suspect the pace will pick up again. 

LCDR Charlotte Mundy
Executive Officer

Wednesday, May 25, 2016

Randomness of Birthrights

I'd really like to write about what we did today...while at the same time, I
think I need some time to process it mentally before it's ready for public
consumption. We had a very busy day. Before it had even started, the plan
had already gone through about three iterations, with early boat ops
combined with logistics runs that then got changed to just a personnel drop
off then moving quickly into receiving migrants from an FRC and another boat
run to complete the personnel transfer (both inbound and outbound) and
setting up the tent on the foc'sle because the flight deck was filling up
and then receiving more migrants from another FRC and having the logistics
run work out well just differently than what we had planned and then another
transfer of migrants off to another FRC for repatriation tomorrow and one
more boat run tonight to take people ashore. 

Those are the broad strokes, anyway. I thought lots today about how the life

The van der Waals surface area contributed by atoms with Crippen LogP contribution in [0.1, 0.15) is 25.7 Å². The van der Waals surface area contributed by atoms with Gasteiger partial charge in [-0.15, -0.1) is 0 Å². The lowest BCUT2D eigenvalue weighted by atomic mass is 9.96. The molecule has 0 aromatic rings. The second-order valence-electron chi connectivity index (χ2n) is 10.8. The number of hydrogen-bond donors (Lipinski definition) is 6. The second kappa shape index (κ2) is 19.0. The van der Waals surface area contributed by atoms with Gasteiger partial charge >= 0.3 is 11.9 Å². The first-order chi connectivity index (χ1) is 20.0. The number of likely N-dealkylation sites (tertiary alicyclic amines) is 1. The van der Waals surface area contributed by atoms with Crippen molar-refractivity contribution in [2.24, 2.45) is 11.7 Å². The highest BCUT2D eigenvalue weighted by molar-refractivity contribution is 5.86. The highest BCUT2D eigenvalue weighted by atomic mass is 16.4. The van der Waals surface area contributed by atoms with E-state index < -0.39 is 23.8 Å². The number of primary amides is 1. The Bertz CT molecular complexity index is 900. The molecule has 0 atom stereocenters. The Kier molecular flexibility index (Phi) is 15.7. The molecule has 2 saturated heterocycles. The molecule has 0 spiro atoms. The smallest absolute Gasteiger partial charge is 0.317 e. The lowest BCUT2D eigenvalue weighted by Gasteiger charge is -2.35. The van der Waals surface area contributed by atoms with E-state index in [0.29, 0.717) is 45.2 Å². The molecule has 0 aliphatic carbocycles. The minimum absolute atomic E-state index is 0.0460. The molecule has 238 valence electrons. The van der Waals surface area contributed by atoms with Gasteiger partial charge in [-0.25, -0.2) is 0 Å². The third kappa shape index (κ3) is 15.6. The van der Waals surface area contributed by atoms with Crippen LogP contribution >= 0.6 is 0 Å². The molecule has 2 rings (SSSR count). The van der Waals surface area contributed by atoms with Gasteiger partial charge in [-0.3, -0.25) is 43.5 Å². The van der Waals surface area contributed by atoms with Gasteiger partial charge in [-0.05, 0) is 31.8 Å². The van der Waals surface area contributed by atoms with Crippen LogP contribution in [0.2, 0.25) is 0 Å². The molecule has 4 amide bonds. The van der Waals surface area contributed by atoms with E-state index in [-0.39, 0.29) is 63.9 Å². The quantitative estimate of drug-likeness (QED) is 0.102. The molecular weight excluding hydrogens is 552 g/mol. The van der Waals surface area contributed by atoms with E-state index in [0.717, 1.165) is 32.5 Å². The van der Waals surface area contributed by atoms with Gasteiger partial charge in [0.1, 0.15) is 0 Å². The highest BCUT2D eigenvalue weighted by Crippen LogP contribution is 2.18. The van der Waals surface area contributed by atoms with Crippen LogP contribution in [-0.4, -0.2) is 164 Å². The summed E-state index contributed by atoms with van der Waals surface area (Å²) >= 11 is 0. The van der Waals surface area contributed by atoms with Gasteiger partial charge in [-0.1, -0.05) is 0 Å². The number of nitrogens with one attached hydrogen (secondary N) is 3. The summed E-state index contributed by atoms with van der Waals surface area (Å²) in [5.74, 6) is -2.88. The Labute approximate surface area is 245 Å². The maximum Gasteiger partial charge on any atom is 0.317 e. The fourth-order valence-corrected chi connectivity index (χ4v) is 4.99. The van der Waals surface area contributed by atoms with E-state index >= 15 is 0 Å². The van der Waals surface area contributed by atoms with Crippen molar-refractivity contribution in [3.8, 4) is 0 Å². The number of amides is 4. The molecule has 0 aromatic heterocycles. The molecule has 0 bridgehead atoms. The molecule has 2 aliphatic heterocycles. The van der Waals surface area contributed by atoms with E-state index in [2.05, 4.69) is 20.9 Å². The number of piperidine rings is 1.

I live comes down in so many ways to the arbitrariness of my birthplace. The
most significant difference between me and the people trying to come into
the US illegally by the maritime route is simply that I was born in the US
and they were not. It has little to do with hard work, intelligence, or
tenacity. Because, while those are definitely traits within me that have
gotten me to the success I enjoy, without my original stroke of luck to be
born a US citizen, I would not have had the same opportunities to turn those
traits into standing on the deck of a Coast Guard ship, telling other
hardworking, intelligent, tenacious people they had to find another way to
success this day. Imagining myself without that birthright, it's easy to see
me in their shoes. 

Now, at the end of this very busy day, that helps me with two things: being
so very grateful for the fluke of my existence, the happenstance of
privilege, the benefits of opportunity I did nothing more to earn that be
born in a free country; and finding that much more compassion for each